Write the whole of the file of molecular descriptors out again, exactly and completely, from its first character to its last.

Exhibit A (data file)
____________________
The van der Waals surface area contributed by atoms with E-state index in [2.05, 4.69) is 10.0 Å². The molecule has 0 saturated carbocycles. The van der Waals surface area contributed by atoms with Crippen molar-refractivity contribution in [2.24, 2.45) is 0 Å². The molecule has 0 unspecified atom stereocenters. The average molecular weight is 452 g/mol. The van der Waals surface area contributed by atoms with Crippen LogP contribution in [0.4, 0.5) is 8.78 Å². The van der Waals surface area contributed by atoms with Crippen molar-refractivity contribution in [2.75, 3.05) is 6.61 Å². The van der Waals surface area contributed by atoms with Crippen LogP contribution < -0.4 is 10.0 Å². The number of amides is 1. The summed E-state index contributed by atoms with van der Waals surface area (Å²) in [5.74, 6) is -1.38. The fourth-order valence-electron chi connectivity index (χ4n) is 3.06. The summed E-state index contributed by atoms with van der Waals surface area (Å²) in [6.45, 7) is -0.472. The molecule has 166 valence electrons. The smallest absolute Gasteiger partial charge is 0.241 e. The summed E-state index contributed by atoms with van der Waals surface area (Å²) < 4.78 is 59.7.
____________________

The van der Waals surface area contributed by atoms with E-state index in [2.05, 4.69) is 10.0 Å². The molecule has 0 saturated carbocycles. The van der Waals surface area contributed by atoms with Crippen molar-refractivity contribution in [2.24, 2.45) is 0 Å². The molecule has 0 unspecified atom stereocenters. The average molecular weight is 452 g/mol. The van der Waals surface area contributed by atoms with Crippen LogP contribution in [0.4, 0.5) is 8.78 Å². The van der Waals surface area contributed by atoms with Crippen molar-refractivity contribution in [2.75, 3.05) is 6.61 Å². The van der Waals surface area contributed by atoms with Crippen LogP contribution < -0.4 is 10.0 Å². The number of amides is 1. The summed E-state index contributed by atoms with van der Waals surface area (Å²) in [5.74, 6) is -1.38. The fourth-order valence-electron chi connectivity index (χ4n) is 3.06. The summed E-state index contributed by atoms with van der Waals surface area (Å²) in [6.45, 7) is -0.472. The molecule has 166 valence electrons. The smallest absolute Gasteiger partial charge is 0.241 e. The summed E-state index contributed by atoms with van der Waals surface area (Å²) < 4.78 is 59.7.